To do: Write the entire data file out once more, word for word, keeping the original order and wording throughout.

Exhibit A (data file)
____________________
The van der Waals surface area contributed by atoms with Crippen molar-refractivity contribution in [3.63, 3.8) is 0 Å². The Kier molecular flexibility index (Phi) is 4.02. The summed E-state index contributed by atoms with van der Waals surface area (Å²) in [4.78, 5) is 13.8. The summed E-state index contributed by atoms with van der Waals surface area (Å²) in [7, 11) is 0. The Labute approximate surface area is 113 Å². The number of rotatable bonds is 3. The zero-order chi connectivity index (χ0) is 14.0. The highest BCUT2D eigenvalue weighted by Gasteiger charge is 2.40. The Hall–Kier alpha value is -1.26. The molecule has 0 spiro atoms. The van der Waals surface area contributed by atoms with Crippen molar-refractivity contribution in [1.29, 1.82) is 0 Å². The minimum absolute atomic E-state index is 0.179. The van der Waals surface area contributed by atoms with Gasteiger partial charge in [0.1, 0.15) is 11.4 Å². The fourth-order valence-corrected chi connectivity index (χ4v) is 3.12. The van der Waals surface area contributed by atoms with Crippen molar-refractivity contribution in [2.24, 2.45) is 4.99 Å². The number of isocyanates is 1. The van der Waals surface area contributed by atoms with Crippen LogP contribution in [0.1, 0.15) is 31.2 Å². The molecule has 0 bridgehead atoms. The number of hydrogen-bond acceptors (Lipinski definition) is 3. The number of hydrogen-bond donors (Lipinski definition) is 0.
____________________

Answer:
The van der Waals surface area contributed by atoms with Crippen molar-refractivity contribution in [3.63, 3.8) is 0 Å². The Kier molecular flexibility index (Phi) is 4.02. The summed E-state index contributed by atoms with van der Waals surface area (Å²) in [4.78, 5) is 13.8. The summed E-state index contributed by atoms with van der Waals surface area (Å²) in [7, 11) is 0. The Labute approximate surface area is 113 Å². The number of rotatable bonds is 3. The zero-order chi connectivity index (χ0) is 14.0. The highest BCUT2D eigenvalue weighted by Gasteiger charge is 2.40. The Hall–Kier alpha value is -1.26. The molecule has 0 spiro atoms. The van der Waals surface area contributed by atoms with Crippen molar-refractivity contribution in [1.29, 1.82) is 0 Å². The minimum absolute atomic E-state index is 0.179. The van der Waals surface area contributed by atoms with Gasteiger partial charge in [0.1, 0.15) is 11.4 Å². The fourth-order valence-corrected chi connectivity index (χ4v) is 3.12. The van der Waals surface area contributed by atoms with Crippen molar-refractivity contribution in [2.24, 2.45) is 4.99 Å². The number of isocyanates is 1. The van der Waals surface area contributed by atoms with Crippen LogP contribution in [0.1, 0.15) is 31.2 Å². The molecule has 0 bridgehead atoms. The number of hydrogen-bond acceptors (Lipinski definition) is 3. The number of hydrogen-bond donors (Lipinski definition) is 0.